Our African Ancestor’s sacrifices will matter! Only when we have economic and political power!
Life in Slavery
Charles Ball was born as a slave in the same county around 1781. He was about four years old, when his owner died. To settle the debts, his mother, several brothers and sisters and he himself were sold to different buyers. His first childhood memory recorded in the book is his being brutally separated from his mother by her buyer: “Young as I was, the horrors of that day sank deeply into my heart, and even at this time, though half a century has elapsed, the terrors of the scene return with painful vividness upon my memory.”
By way of inheritance, sale and even as a result of a lawsuit, he is passed on to various slaveholders. From January 1, 1798 to January 1, 1800 he is hired out to serve as a cook on the frigate USS Congress. In 1800, he marries Judah. In 1805, when his eldest son is 4 years old, he is sold to a South Carolinian cotton planter, thus separated from his wife and children who had to remain in Maryland.
In September 1806, he is given as a present to the newly wedded daughter of his owner and has to relocate to Georgia to a new plantation. Shortly afterwards, after the sudden death of the new husband, the new plantation, together with the slaves, including him, is rent out to yet another slaveholder, with whom he builds up a relationship of mutual trust. He becomes the headman on the new plantation, but suffers from the hatred of his master’s wife. In 1809, when his dying master is already too weak to interfere, he is cruelly whipped by that woman and her brother. After that, he plans his escape, which he puts into practice after his master’s death. Travelling by night to avoid the patrols, using the stars and his obviously excellent memory for orientation, suffering terribly from hunger and cold, not daring to speak to anybody, he returns to his wife and children in early 1810.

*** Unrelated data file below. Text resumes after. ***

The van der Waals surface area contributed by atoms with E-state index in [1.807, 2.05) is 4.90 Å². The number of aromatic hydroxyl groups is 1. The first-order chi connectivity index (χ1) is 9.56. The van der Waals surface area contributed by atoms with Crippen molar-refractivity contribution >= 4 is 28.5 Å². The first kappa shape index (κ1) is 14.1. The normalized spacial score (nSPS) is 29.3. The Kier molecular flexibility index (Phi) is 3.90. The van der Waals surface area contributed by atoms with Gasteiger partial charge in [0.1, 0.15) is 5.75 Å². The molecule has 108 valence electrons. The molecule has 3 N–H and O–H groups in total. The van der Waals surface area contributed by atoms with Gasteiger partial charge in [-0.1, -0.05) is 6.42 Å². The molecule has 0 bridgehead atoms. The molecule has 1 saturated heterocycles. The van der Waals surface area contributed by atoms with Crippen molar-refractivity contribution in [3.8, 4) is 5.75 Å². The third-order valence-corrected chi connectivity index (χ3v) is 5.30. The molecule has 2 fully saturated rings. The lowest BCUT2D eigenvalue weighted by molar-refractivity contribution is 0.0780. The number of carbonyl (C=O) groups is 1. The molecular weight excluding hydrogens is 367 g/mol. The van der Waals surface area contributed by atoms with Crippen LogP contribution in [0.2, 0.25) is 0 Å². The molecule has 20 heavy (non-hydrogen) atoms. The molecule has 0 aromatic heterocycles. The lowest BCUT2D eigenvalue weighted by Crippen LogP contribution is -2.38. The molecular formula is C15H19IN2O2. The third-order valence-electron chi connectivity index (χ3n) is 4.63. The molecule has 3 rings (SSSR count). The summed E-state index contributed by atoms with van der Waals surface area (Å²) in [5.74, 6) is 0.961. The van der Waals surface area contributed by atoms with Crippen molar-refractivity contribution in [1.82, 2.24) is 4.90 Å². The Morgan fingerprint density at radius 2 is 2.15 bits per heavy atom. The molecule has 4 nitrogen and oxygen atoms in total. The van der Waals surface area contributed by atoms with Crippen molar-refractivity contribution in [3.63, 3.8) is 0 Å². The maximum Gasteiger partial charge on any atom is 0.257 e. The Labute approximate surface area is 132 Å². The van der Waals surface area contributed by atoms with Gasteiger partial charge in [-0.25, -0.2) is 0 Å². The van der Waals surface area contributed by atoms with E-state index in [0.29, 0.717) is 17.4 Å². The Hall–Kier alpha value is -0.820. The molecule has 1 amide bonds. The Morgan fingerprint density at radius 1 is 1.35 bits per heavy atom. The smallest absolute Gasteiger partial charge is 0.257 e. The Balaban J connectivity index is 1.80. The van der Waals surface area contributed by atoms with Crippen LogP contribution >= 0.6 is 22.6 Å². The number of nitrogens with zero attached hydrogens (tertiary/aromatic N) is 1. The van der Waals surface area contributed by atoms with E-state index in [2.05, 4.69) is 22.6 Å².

“I stood at my gun, until the Commodore was shot down, when he ordered us to retreat, as I was told by the officer who commanded our gun. If the militia regiments, that lay upon our right and left, could have been brought to charge the British, in close fight, as they crossed the bridge, we should have killed or taken the whole of them in a short time; but the militia ran like sheep chased by dogs.”
According to Ball’s autobiography, his grandfather was a man from a noble African family who was enslaved and brought to Calvert County, Maryland around 1730.
The 1837 edition dedicates three pages (Pages 22–24) to the description of his religion as the old man explained it to his young grandson. This description has some similarities with Islam, but there are also differences, so it is not clear, if his grandfather was Muslim or not. Other Africans whose religion Ball mentions, are explicitly called “Mohamedans” (p. 165).